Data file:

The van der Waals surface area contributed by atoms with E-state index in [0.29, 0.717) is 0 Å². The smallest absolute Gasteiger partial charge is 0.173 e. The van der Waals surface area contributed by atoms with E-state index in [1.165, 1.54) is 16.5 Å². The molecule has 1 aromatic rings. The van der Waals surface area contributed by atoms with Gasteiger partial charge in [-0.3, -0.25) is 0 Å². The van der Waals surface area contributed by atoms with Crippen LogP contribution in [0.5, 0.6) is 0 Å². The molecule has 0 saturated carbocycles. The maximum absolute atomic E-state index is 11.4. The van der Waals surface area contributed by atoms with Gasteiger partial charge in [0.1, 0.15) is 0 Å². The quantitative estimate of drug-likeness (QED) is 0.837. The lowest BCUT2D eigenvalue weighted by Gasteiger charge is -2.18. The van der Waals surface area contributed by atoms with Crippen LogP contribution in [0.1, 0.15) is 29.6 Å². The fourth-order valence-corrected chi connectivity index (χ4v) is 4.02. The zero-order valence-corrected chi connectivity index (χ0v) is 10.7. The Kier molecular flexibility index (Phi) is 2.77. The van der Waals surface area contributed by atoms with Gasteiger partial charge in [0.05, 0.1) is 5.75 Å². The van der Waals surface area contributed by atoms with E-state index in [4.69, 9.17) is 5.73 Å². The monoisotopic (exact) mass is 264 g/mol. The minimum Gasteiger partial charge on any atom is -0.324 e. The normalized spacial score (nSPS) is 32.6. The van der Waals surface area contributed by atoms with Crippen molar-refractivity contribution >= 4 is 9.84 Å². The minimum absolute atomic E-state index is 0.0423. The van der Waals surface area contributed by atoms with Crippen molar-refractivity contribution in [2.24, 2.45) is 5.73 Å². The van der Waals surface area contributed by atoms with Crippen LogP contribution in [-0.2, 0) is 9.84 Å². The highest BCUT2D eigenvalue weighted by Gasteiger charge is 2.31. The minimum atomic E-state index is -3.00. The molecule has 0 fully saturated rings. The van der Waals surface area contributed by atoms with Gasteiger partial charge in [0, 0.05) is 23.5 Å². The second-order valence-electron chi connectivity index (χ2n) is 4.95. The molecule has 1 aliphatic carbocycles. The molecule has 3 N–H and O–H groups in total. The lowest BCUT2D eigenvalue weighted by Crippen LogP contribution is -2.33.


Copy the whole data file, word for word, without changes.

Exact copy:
The van der Waals surface area contributed by atoms with E-state index in [0.29, 0.717) is 0 Å². The smallest absolute Gasteiger partial charge is 0.173 e. The van der Waals surface area contributed by atoms with E-state index in [1.165, 1.54) is 16.5 Å². The molecule has 1 aromatic rings. The van der Waals surface area contributed by atoms with Gasteiger partial charge in [-0.3, -0.25) is 0 Å². The van der Waals surface area contributed by atoms with Crippen LogP contribution in [0.5, 0.6) is 0 Å². The molecule has 0 saturated carbocycles. The maximum absolute atomic E-state index is 11.4. The van der Waals surface area contributed by atoms with Gasteiger partial charge in [0.1, 0.15) is 0 Å². The quantitative estimate of drug-likeness (QED) is 0.837. The lowest BCUT2D eigenvalue weighted by Gasteiger charge is -2.18. The van der Waals surface area contributed by atoms with Crippen LogP contribution in [0.1, 0.15) is 29.6 Å². The fourth-order valence-corrected chi connectivity index (χ4v) is 4.02. The zero-order valence-corrected chi connectivity index (χ0v) is 10.7. The Kier molecular flexibility index (Phi) is 2.77. The van der Waals surface area contributed by atoms with Gasteiger partial charge in [0.05, 0.1) is 5.75 Å². The van der Waals surface area contributed by atoms with E-state index in [4.69, 9.17) is 5.73 Å². The monoisotopic (exact) mass is 264 g/mol. The minimum Gasteiger partial charge on any atom is -0.324 e. The normalized spacial score (nSPS) is 32.6. The van der Waals surface area contributed by atoms with Crippen molar-refractivity contribution >= 4 is 9.84 Å². The minimum absolute atomic E-state index is 0.0423. The van der Waals surface area contributed by atoms with Crippen molar-refractivity contribution in [2.24, 2.45) is 5.73 Å². The van der Waals surface area contributed by atoms with Crippen LogP contribution in [-0.2, 0) is 9.84 Å². The highest BCUT2D eigenvalue weighted by Gasteiger charge is 2.31. The minimum atomic E-state index is -3.00. The molecule has 0 fully saturated rings. The van der Waals surface area contributed by atoms with Gasteiger partial charge in [0, 0.05) is 23.5 Å². The second-order valence-electron chi connectivity index (χ2n) is 4.95. The molecule has 1 aliphatic carbocycles. The molecule has 3 N–H and O–H groups in total. The lowest BCUT2D eigenvalue weighted by Crippen LogP contribution is -2.33.